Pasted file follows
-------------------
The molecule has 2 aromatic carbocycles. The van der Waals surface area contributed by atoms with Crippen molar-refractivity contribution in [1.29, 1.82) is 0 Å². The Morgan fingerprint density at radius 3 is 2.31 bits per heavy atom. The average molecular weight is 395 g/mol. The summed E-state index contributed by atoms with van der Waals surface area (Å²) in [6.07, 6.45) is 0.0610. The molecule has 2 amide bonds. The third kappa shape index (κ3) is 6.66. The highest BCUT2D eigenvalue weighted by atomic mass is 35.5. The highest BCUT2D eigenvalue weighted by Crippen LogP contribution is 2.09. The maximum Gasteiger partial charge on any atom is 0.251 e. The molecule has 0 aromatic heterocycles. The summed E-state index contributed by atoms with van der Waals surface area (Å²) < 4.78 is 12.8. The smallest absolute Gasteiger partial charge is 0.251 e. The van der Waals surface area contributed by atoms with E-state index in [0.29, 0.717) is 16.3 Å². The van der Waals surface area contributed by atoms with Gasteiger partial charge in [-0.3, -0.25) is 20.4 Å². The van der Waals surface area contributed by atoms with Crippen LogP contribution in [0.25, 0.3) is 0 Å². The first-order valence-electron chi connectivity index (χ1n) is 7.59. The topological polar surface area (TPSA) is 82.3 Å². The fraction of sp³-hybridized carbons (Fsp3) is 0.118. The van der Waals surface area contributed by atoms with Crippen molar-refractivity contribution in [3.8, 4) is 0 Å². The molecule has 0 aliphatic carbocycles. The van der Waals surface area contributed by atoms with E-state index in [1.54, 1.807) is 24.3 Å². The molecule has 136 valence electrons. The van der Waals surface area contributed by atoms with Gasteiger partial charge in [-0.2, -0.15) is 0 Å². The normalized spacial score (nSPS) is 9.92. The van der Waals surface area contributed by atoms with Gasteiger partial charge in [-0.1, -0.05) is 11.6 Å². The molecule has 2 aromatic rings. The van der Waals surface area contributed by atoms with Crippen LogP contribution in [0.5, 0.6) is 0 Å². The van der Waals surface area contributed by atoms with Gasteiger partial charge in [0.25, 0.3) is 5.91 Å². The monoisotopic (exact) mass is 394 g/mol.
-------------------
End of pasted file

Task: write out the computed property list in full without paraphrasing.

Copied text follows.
The molecule has 2 aromatic carbocycles. The van der Waals surface area contributed by atoms with Crippen molar-refractivity contribution in [1.29, 1.82) is 0 Å². The Morgan fingerprint density at radius 3 is 2.31 bits per heavy atom. The average molecular weight is 395 g/mol. The summed E-state index contributed by atoms with van der Waals surface area (Å²) in [6.07, 6.45) is 0.0610. The molecule has 2 amide bonds. The third kappa shape index (κ3) is 6.66. The highest BCUT2D eigenvalue weighted by atomic mass is 35.5. The highest BCUT2D eigenvalue weighted by Crippen LogP contribution is 2.09. The maximum Gasteiger partial charge on any atom is 0.251 e. The molecule has 0 aromatic heterocycles. The summed E-state index contributed by atoms with van der Waals surface area (Å²) < 4.78 is 12.8. The smallest absolute Gasteiger partial charge is 0.251 e. The van der Waals surface area contributed by atoms with E-state index in [0.29, 0.717) is 16.3 Å². The van der Waals surface area contributed by atoms with Gasteiger partial charge in [-0.3, -0.25) is 20.4 Å². The van der Waals surface area contributed by atoms with Crippen LogP contribution in [0.25, 0.3) is 0 Å². The first-order valence-electron chi connectivity index (χ1n) is 7.59. The topological polar surface area (TPSA) is 82.3 Å². The fraction of sp³-hybridized carbons (Fsp3) is 0.118. The van der Waals surface area contributed by atoms with Crippen molar-refractivity contribution in [3.8, 4) is 0 Å². The molecule has 0 aliphatic carbocycles. The van der Waals surface area contributed by atoms with E-state index in [1.54, 1.807) is 24.3 Å². The molecule has 136 valence electrons. The van der Waals surface area contributed by atoms with Gasteiger partial charge in [-0.2, -0.15) is 0 Å². The normalized spacial score (nSPS) is 9.92. The van der Waals surface area contributed by atoms with Gasteiger partial charge in [-0.1, -0.05) is 11.6 Å². The molecule has 2 aromatic rings. The van der Waals surface area contributed by atoms with Crippen LogP contribution in [0.5, 0.6) is 0 Å². The van der Waals surface area contributed by atoms with Gasteiger partial charge in [0.25, 0.3) is 5.91 Å². The monoisotopic (exact) mass is 394 g/mol.